Reconciling these positions would be like squaring the circle. Showing that moral rights and consequences were equal partners within the legal enterprise would constitute a rejection, not a reconciliation, of these two views. A showing of compatibility would not, however, be a rejection of the central values or core concerns—protecting rights and achieving beneficial consequences—of each of these philosophies. To the contrary, it would simultaneously affirm both core concerns as opposed to one or the other and would try to show how and why each has an important role to play in the legal enterprise.
A truly "compatibilist"—to use Christopher Wonnell's helpful term—account of these core concerns requires more than a showing that moral rights and consequentialist analyses reach the same results in most cases. The argument that moral rights are justified on utilitarian grounds—as both Richard Epstein and Christopher Wonnell argue in their contributions to this symposium—operates well within the dominant hierarchical approach. Rather than trying to justify one mode of analysis in terms of the other, a truly compatibilist approach would, in my view, try to show how moral rights and consequentialist modes of analysis can both be useful components of a more comprehensive evaluative method. Nonetheless, if it is true that in most cases a sound moral rights analysis converges on much the same results as a sound consequentialist analysis, such a showing would suggest two important respects in which moral rights and consequentialist analyses are functionally compatible.
First, if both methods generally reach the same result in entirely different ways, then each method can provide an analytic check on the other. Because any of our analytic methods may err or may be used to deceive, we can use one method to confirm the results that appear to be supported by the other. Analogously, after adding a column of figures from top to bottom, we sometimes double check the sum by adding the figures again from bottom to top or by using a calculator. Just as we rely upon institutional rivalries between branches of government to protect against error and deception, we may rely upon "conceptual rivalries" between different methods of normative inquiry for the same reason. In sum, one way that moral rights and consequentialist modes of analysis may be functionally compatible is by providing a conceptual "checks and balances" mechanism by which errors in our normative analysis may be detected and prevented.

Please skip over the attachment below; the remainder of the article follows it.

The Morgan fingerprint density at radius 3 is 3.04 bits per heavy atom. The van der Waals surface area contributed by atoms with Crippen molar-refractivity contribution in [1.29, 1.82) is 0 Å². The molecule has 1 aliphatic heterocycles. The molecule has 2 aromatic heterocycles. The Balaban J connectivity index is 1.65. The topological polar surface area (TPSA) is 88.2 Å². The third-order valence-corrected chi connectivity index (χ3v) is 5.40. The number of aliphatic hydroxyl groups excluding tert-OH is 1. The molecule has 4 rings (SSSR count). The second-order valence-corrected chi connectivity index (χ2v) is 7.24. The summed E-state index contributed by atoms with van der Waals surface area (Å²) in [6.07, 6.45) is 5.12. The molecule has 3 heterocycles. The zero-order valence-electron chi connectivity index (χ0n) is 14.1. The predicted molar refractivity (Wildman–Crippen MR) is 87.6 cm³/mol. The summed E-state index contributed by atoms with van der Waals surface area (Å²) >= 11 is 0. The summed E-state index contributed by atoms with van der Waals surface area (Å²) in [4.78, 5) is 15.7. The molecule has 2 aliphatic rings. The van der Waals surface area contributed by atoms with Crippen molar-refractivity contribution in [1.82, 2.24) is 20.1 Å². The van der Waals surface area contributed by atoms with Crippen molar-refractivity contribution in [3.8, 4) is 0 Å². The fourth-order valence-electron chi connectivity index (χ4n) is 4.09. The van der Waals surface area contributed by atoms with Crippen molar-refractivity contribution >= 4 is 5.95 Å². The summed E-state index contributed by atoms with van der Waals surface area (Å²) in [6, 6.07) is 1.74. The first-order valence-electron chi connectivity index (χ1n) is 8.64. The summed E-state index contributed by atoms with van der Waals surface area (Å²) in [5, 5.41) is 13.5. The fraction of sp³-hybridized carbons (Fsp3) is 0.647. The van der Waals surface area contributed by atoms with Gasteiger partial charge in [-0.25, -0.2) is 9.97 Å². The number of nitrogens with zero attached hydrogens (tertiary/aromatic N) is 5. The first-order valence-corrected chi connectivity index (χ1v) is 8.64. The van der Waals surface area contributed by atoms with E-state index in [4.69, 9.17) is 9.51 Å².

Second, only if we rely upon multiple modes of analysis can we assess the degree of confidence we should have in a conclusion recommended by any single mode of analysis. Because we know that no evaluative method is infallible, the more valid methods there are that point in the same direction, the more confident we may be that this is the direction in which to move. Conversely, a divergence of results between two valid methods suggests problems that may exist at the level of application of a method or deep inside the method itself. Divergent results from competing methodologies recommend not only that we proceed cautiously, but that we carefully reconsider our methods and their application to discover, if possible, the source of the divergence. In sum, a second way that an analysis of both moral rights and consequences may be functionally compatible is that only when we rely on competing modes of analysis can convergence of results beget confidence and divergence of results stimulate discovery.
The ability of two completely different methods to reach the same results in most cases suggests that each method is grasping, however imperfectly, something "real" about the world it is seeking to explain. If each method were unrelated to any fundamental reality, we would expect only a random convergence of results. To put the matter less metaphysically, considering how different moral rights and consequentialist analyses are from each other, only if both methods have an underlying validity would they so frequently converge on the same results. Perhaps by better understanding the merits of each methodology we can begin to unravel the rights-consequences paradox.